"वे दिन में सोते थे।"

Translation:They used to sleep in the day.

July 22, 2018

28 Comments
This discussion is locked.


https://www.duolingo.com/profile/anupamarrao

Shouldn't it be, They used to sleep during the day?


https://www.duolingo.com/profile/naweaver7

"During" more natural though "in" is literal.


https://www.duolingo.com/profile/JustusRobi3

I agree, "during" is better than "in" in this case.


https://www.duolingo.com/profile/piguy3

It's accepted.


[deactivated user]

    Does this tense also say, "They SLEPT in the day" ? (Not always having to say "used to") ?


    https://www.duolingo.com/profile/RanzoG

    No. I mean, you might choose to translate it like that in English, but if you do you have to realize that this sleeping is a regular/repeated occurrence as opposed to a one time event. The inclusion of "used to" helps us know it was not just a one-time event.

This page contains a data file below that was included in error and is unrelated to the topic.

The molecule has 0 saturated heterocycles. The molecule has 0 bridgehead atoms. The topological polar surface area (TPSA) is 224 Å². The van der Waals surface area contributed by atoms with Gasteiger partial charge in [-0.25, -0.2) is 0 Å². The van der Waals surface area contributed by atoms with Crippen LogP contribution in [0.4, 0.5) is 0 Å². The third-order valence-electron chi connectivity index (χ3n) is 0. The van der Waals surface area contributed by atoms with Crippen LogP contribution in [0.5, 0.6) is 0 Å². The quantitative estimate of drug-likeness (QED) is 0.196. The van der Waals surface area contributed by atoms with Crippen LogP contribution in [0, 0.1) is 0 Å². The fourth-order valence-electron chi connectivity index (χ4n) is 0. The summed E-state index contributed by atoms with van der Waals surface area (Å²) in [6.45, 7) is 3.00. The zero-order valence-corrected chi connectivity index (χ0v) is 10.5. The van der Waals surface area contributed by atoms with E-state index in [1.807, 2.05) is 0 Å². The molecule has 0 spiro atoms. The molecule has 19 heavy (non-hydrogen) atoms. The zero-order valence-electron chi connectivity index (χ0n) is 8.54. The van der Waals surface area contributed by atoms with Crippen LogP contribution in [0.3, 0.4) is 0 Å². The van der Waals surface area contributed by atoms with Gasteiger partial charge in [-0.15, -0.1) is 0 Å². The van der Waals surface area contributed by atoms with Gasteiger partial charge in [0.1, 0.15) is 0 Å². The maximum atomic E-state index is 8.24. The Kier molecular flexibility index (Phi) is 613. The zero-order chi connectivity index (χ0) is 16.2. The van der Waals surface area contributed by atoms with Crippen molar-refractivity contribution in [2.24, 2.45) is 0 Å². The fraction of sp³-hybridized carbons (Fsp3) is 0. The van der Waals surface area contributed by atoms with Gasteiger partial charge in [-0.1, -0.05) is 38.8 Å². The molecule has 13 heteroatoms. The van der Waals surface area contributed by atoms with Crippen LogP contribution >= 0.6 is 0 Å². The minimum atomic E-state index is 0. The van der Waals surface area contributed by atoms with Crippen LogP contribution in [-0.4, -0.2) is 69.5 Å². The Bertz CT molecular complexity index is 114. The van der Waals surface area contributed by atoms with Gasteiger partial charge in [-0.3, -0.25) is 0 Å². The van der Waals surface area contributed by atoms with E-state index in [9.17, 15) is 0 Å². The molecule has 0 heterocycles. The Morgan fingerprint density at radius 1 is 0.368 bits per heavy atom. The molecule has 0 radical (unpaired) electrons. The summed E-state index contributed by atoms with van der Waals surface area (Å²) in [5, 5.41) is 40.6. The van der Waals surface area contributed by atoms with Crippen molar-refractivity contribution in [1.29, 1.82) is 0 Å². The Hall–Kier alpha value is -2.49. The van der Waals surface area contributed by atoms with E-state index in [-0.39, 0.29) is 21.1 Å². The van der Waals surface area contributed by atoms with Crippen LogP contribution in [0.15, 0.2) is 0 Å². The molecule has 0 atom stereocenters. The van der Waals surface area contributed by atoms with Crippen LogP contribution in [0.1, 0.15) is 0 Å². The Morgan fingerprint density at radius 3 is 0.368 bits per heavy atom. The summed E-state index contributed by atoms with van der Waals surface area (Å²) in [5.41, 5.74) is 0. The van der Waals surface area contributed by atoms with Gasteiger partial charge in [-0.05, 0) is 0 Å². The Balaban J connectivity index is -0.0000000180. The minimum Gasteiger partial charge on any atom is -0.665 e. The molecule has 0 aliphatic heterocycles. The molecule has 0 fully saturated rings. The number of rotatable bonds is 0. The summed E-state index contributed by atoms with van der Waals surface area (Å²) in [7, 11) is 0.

Let's say a Hindi verb has two parts. The last part, just as "hai" or "thā," tells us the actual "tense" of it, WHEN it occurs, whether it is in the present, past, future... or hypothetical future (< I don't think Duolingo teaches that).

    Then you've got the piece (one or more words) that comes before that. It tells us HOW the action is being done in relation to time, i.e.: being done regularly over time, being done continuously/in-progress, finished being done.

    *This being said, I think you and I have already flagged the issue of there being some idiomatic nuance to the case of "habitual" versus "continuous" (i.e. The Shakespeare Issue).

    Example.

    1. main khaati hoon.
    2. main khaa rahi hoon
    3. main khaa rahi thi

    In #1 and #2, we are in the Present because "hoon." #3 is in the Past because of "thi."

    In #1, the action is happening habitually (or, more precisely, it is not in progress but nor is it completed). In #2 and #3 the action is/was in progress.


    https://www.duolingo.com/profile/prvashisht

    Here's a lingot man! Amazing explanation, even for a native :)


    https://www.duolingo.com/profile/Mark347251